Submitted by

SUBMITTED BY Sam Holloway ON Mon, 12/14/2015 - 23:20

I get asked a lot to give advice on how craft breweries can respond to the moves being made by AB InBev and what the future may look like for small independent craft breweries. There is great concern among the Brewers Association and its members surrounding the merger of AB InBev and SABMiller and even greater worry about accusations that InBev is purposefully freezing out craft beer by instructing their company owned distributors to stop buying it.  While the Brewers Association is doing its part to support our interests (you can read BA CEO Bob Pease’s full U.S. Senate Committee testimony about the merger here), what sort of strategic moves can we be making? What moves should we be making to protect our futures?

I am always inspired when I see creative entrepreneurs using business model innovations to overcome such constraints. My latest inspiration is Mr. Richard Doyle and his company, Enjoy Beer. Rich Doyle is a former CEO of Harpoon Brewing, who understands that the craft beer industry can’t simply wait around and hope for help from the Department of Justice. Those looming constraints from AB InBev’s merger with SABMiller – Mr. Doyle isn’t scared. Mr. Doyle sees those constraints as opportunities, and he’s building a new business model that overcomes these constraints through value chain innovations. Below I will describe how this works.

Value chain innovations look at the current supply chain relationships in the beer industry and seek ways to collapse or combine these relationships to allow a brewery to capture more value. (CAS members can click here for a 14-minute video on value chain innovations in the craft beer industry; non-members can click here for a free 45-minute presentation). Craft beer entrepreneurs should look at the looming constraints associated with the AB InBev & SABMiller merger and use these constraints as a source of inspiration that leads to innovation.  Let me give you two business models that embody this type of innovation.

First, let’s look at a type of value chain innovation I like to call “Collapsing Value Chain Functions” or a “Collapsing Business Model.” The best example of collapsing value chain functions is the brewpub business model. By serving beer on site and directly to the consumer, brewpubs collapsed the value chain and removed the need for a brewery to use a distributor or retailer, since they perform both of those functions themselves. The value capture associated with the brewpub innovation is that the brewpub can now sell each keg for $500 - $600 instead of selling that same keg to a distributor for $110. This elegant innovation, collapsing value chain functions, is what has disrupted the traditional beer market over the last 30 years and continues to be the driving force of change in our industry.

Second, let’s look at a different value chain innovation: The aggregation of multiple functions into a distinct entity or what I call “The Aggregation Business Model.” Rather than collapsing value chain innovations like the brewpub business model, aggregation business models allow for purchasing efficiencies, increases in bargaining power, and thus, lower prices for all partners of the combined entity. Aggregation Business Models are a strategic response to shortages in supply, rising prices, and downstream pricing pressure from distributors. For craft breweries worried about access to hops and other inputs if the AB InBev merger is allowed to proceed, the Aggregation Business Model is a perfect strategic response. This is exactly what Abita Brewing Company did a few months ago by joining forces with Enjoy Beer.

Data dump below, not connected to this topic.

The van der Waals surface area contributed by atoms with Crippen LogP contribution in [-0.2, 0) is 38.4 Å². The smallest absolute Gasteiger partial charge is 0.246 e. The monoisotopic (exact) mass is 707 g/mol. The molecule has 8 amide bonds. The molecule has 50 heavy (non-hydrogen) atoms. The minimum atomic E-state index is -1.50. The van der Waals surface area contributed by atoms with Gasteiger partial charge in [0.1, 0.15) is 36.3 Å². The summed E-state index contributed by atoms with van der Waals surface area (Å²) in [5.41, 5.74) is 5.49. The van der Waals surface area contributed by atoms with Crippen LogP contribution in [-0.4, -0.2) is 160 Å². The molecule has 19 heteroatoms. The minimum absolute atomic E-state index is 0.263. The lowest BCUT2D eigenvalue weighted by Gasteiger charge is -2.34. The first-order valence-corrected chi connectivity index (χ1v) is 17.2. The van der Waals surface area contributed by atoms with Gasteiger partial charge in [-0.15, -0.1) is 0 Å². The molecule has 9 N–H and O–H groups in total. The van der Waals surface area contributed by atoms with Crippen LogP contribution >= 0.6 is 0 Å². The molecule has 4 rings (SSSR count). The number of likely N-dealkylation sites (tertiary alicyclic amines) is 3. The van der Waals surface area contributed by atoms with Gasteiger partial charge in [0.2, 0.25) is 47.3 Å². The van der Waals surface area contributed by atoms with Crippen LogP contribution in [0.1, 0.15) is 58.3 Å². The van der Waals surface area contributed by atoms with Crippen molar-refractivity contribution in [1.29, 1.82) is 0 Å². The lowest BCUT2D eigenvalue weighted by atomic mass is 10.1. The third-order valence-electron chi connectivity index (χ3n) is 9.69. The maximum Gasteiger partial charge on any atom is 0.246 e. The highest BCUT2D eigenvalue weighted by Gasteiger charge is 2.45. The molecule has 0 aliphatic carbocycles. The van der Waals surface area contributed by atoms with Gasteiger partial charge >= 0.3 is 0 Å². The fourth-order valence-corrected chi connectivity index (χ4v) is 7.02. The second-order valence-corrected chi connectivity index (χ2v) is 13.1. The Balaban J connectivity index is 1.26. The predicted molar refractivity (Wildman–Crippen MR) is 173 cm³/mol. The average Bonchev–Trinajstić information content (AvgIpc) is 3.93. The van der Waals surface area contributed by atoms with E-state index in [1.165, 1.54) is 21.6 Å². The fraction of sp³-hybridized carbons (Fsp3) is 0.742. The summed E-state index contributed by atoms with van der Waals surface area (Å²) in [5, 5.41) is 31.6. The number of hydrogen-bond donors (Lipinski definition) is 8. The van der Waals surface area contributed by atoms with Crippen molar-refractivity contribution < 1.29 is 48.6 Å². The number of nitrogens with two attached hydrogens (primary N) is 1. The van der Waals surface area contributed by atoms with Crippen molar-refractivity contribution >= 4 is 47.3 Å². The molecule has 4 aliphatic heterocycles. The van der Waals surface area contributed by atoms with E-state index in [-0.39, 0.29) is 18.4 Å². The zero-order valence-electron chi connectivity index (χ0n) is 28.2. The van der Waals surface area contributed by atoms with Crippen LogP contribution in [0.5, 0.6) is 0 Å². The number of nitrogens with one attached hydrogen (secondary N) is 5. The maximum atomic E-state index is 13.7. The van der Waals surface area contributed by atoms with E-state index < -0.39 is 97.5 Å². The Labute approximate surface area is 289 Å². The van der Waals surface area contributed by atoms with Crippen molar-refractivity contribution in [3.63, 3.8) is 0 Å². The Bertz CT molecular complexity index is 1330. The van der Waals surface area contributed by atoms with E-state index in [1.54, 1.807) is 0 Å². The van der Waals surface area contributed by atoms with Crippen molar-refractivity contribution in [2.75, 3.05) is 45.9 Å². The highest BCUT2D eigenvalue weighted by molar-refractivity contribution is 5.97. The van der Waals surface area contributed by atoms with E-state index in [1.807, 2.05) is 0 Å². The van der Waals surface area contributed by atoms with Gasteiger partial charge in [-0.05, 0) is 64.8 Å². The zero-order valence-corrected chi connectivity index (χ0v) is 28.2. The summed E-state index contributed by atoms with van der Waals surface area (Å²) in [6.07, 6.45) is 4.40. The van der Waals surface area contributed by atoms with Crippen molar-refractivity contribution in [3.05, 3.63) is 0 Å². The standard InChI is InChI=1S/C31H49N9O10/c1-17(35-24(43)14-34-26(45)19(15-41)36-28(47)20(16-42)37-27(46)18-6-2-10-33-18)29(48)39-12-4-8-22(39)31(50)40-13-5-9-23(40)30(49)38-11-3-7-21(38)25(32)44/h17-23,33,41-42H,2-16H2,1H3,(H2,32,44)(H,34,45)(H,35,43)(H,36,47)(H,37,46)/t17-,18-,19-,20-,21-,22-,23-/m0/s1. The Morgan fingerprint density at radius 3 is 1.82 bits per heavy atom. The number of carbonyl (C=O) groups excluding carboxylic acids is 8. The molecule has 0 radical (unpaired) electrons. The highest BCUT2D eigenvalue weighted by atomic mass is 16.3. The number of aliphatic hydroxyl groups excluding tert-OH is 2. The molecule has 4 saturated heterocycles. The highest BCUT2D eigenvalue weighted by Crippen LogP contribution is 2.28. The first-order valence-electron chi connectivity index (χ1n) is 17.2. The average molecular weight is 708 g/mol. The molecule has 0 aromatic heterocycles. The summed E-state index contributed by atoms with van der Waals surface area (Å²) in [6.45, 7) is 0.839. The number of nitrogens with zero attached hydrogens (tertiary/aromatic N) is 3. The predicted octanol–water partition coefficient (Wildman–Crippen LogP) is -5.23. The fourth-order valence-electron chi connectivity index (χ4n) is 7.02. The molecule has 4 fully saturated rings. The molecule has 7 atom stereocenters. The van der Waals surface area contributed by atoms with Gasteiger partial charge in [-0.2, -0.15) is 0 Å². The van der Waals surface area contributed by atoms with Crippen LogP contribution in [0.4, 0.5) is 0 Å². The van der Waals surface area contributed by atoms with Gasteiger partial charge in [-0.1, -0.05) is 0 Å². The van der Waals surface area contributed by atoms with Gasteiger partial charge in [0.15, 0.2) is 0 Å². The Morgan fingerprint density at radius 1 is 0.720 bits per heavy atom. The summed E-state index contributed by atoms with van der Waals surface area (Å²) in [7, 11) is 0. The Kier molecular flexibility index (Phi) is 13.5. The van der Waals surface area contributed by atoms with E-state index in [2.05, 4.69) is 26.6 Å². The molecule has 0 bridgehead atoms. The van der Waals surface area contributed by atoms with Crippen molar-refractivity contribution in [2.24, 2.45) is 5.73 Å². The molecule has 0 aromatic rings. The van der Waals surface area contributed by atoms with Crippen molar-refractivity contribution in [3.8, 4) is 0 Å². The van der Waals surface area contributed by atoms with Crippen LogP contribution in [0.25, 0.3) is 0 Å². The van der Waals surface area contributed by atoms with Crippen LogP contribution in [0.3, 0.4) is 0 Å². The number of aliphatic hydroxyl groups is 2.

Enjoy Beer is a classic Aggregator Business Model that uses value chain innovation to help breweries like Abita survive and thrive. Enjoy Beer buys supplies for Abita and other breweries, they also perform other value chain functions like bookkeeping, negotiating with distributors, financing expansion, marketing, logistics, you name it. This innovative business model has aggregated several value chain functions into one entity, and because they are buying for many breweries, they have greater bargaining power and can get a better deal. Further, this company does much of the “dirty work” or “boring business stuff” so their partner breweries can focus on the beer and the brand, without worrying as much about supply chain, purchasing, and marketing.

Want my advice for craft beer entrepreneurs and the overall craft beer industry? Follow the lead of innovators like Rich Doyle and develop new business models that aggregate value chain functions. Scale your brewery through brewpub business models (like Fathead’s is doing) and not via traditional wholesale distribution. Think differently, work together, and be innovative! You will insulate yourself and your partner breweries from fluctuations in supply and also increase your ability to bargain with distributors. Choose your partners wisely, but don’t simply keep doing the status quo. If you choose to do nothing, AB InBev wins.